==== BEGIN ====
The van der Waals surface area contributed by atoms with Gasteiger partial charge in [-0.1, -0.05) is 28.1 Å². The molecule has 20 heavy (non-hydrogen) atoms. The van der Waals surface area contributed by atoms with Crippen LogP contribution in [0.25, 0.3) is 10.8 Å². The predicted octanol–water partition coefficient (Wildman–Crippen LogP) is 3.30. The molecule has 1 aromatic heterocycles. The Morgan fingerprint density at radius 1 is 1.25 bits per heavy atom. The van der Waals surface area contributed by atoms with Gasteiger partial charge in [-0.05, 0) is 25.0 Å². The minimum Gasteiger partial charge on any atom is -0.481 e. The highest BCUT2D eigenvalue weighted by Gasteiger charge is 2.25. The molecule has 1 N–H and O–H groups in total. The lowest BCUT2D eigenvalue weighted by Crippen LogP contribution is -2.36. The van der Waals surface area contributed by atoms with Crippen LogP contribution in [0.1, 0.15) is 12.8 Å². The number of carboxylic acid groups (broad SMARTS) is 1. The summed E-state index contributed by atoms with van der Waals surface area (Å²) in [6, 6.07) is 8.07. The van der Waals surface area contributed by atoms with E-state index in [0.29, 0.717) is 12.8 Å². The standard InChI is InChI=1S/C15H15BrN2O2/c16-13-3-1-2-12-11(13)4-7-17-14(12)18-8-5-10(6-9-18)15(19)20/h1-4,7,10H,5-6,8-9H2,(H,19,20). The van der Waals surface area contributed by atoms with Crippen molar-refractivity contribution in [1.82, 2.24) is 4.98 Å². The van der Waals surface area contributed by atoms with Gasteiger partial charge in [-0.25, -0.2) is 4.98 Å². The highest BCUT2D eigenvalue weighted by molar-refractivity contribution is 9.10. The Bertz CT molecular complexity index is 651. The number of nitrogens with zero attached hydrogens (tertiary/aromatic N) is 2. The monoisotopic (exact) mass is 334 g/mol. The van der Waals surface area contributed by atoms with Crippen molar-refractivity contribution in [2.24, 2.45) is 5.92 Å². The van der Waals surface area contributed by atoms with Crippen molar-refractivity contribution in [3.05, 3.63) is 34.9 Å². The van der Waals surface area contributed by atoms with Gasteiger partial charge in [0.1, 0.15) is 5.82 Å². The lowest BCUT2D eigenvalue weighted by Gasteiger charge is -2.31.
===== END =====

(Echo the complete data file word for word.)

The van der Waals surface area contributed by atoms with Gasteiger partial charge in [-0.1, -0.05) is 28.1 Å². The molecule has 20 heavy (non-hydrogen) atoms. The van der Waals surface area contributed by atoms with Crippen LogP contribution in [0.25, 0.3) is 10.8 Å². The predicted octanol–water partition coefficient (Wildman–Crippen LogP) is 3.30. The molecule has 1 aromatic heterocycles. The Morgan fingerprint density at radius 1 is 1.25 bits per heavy atom. The van der Waals surface area contributed by atoms with Gasteiger partial charge in [-0.05, 0) is 25.0 Å². The minimum Gasteiger partial charge on any atom is -0.481 e. The highest BCUT2D eigenvalue weighted by Gasteiger charge is 2.25. The molecule has 1 N–H and O–H groups in total. The lowest BCUT2D eigenvalue weighted by Crippen LogP contribution is -2.36. The van der Waals surface area contributed by atoms with Crippen LogP contribution in [0.1, 0.15) is 12.8 Å². The number of carboxylic acid groups (broad SMARTS) is 1. The summed E-state index contributed by atoms with van der Waals surface area (Å²) in [6, 6.07) is 8.07. The van der Waals surface area contributed by atoms with E-state index in [0.29, 0.717) is 12.8 Å². The standard InChI is InChI=1S/C15H15BrN2O2/c16-13-3-1-2-12-11(13)4-7-17-14(12)18-8-5-10(6-9-18)15(19)20/h1-4,7,10H,5-6,8-9H2,(H,19,20). The van der Waals surface area contributed by atoms with Crippen molar-refractivity contribution in [1.82, 2.24) is 4.98 Å². The van der Waals surface area contributed by atoms with Gasteiger partial charge in [-0.25, -0.2) is 4.98 Å². The highest BCUT2D eigenvalue weighted by molar-refractivity contribution is 9.10. The Bertz CT molecular complexity index is 651. The number of nitrogens with zero attached hydrogens (tertiary/aromatic N) is 2. The monoisotopic (exact) mass is 334 g/mol. The van der Waals surface area contributed by atoms with Crippen molar-refractivity contribution in [2.24, 2.45) is 5.92 Å². The van der Waals surface area contributed by atoms with Crippen molar-refractivity contribution in [3.05, 3.63) is 34.9 Å². The van der Waals surface area contributed by atoms with Gasteiger partial charge in [0.1, 0.15) is 5.82 Å². The lowest BCUT2D eigenvalue weighted by Gasteiger charge is -2.31.